The aim of this study was two-fold: (i) to describe the training/match ratios of different external load measures during a full professional soccer season while analyzing the variations between different types of weeks (three, four and five training sessions/week) and (ii) to investigate the relationship between weekly accumulated training loads and the match demands of the same week. Twenty-seven professional soccer players (24.9 ± 3.5 years old) were monitored daily using a 10-Hz global positioning system with a 100-Hz accelerometer. Total distance (TD), running distance (RD), high-speed running (HSR), sprinting distance (SD), player load (PL), number of high accelerations (ACC), and number of high decelerations (DEC) were recorded during training sessions and matches. An individual training/match ratio (TMr) was calculated for each external load measure. Weeks with five training sessions (5dW) presented meaningfully greater TMr than weeks with four (4dW) or three (3dW) training sessions. Additionally, TDratio (TDr) was significantly greater in 5dW than in 3dW (mean differences dif: 1.23 arbitray units A.U.) and 4dW (dif: 0.80 A.U.); HSRr was significantly greater in 5dW than in 3dW (dif: 0.90 A.U.) and 4dW (dif: 0.68 A.U.); and SDr was significantly greater in 5dW than in 3dW (dif: 0.77 A.U.) and 4dW (dif: 0.90 A.U.). Correlations between the weekly training loads and the match demands of the same week were small for PL (r = 0.250 [0.13;0.36]), ACC (r = 0.292 [0.17;0.40]) and DEC (r = 0.236 [0.11;0.35]). This study reveals that ratios of above 1 were observed for specific measures (e.g., HSR, SD). It was also observed that training sessions are not adjusted according to weekly variations in match demands.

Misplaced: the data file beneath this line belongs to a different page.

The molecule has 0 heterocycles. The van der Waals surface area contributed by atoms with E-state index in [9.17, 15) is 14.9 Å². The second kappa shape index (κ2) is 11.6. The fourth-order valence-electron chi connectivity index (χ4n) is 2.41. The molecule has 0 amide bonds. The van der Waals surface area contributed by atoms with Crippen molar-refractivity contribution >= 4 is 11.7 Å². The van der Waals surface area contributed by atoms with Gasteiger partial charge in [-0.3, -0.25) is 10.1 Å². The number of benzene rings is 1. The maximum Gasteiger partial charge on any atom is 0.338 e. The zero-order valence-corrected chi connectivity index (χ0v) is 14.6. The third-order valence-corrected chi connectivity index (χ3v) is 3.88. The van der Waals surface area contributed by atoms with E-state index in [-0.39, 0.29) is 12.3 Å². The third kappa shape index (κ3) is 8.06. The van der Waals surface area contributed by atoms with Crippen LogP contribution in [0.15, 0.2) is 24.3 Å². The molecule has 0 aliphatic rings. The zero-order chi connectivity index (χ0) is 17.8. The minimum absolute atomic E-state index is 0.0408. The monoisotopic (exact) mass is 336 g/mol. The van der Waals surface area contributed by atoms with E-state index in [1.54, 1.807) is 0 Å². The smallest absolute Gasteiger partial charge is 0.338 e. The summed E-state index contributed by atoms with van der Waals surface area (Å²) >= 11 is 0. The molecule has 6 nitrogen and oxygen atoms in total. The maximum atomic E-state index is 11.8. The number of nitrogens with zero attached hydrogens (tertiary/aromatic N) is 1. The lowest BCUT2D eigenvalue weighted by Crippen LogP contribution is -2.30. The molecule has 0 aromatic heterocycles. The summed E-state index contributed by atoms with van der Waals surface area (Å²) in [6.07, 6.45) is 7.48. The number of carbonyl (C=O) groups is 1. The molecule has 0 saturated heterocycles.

|Number of pages||11|
|Journal||International Journal of Environmental Research and Public Health|
|Publication status||Published - 23 Aug 2019|
Bibliographical noteThis is an open access article distributed under the Creative Commons Attribution License which permits unrestricted use, distribution, and reproduction in any medium, provided the original work is properly cited.
- association football
- external load
- load quantification
- sports training
- training load
ASJC Scopus subject areas
- Public Health, Environmental and Occupational Health
- Health, Toxicology and Mutagenesis